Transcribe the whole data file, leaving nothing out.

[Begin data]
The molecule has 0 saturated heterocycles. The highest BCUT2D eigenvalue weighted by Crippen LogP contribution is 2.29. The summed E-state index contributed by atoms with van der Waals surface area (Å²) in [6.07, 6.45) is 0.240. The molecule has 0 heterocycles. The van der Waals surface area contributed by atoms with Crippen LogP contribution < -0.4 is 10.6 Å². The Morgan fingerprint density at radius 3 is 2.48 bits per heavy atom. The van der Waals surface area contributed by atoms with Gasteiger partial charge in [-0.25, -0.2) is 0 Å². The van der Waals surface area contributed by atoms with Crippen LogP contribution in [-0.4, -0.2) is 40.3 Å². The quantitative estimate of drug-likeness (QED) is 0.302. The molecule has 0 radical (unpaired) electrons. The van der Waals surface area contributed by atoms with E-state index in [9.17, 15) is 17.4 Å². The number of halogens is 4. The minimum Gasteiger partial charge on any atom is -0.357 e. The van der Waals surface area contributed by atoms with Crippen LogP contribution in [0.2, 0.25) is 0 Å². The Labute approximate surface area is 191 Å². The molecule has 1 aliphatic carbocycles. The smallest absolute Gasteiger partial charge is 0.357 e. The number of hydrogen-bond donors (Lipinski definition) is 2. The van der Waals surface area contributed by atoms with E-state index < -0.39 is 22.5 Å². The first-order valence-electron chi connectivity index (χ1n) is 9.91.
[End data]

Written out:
The molecule has 0 saturated heterocycles. The highest BCUT2D eigenvalue weighted by Crippen LogP contribution is 2.29. The summed E-state index contributed by atoms with van der Waals surface area (Å²) in [6.07, 6.45) is 0.240. The molecule has 0 heterocycles. The van der Waals surface area contributed by atoms with Crippen LogP contribution < -0.4 is 10.6 Å². The Morgan fingerprint density at radius 3 is 2.48 bits per heavy atom. The van der Waals surface area contributed by atoms with Gasteiger partial charge in [-0.25, -0.2) is 0 Å². The van der Waals surface area contributed by atoms with Crippen LogP contribution in [-0.4, -0.2) is 40.3 Å². The quantitative estimate of drug-likeness (QED) is 0.302. The molecule has 0 radical (unpaired) electrons. The van der Waals surface area contributed by atoms with E-state index in [9.17, 15) is 17.4 Å². The number of halogens is 4. The minimum Gasteiger partial charge on any atom is -0.357 e. The van der Waals surface area contributed by atoms with Crippen LogP contribution in [0.2, 0.25) is 0 Å². The Labute approximate surface area is 191 Å². The molecule has 1 aliphatic carbocycles. The smallest absolute Gasteiger partial charge is 0.357 e. The number of hydrogen-bond donors (Lipinski definition) is 2. The van der Waals surface area contributed by atoms with E-state index < -0.39 is 22.5 Å². The first-order valence-electron chi connectivity index (χ1n) is 9.91.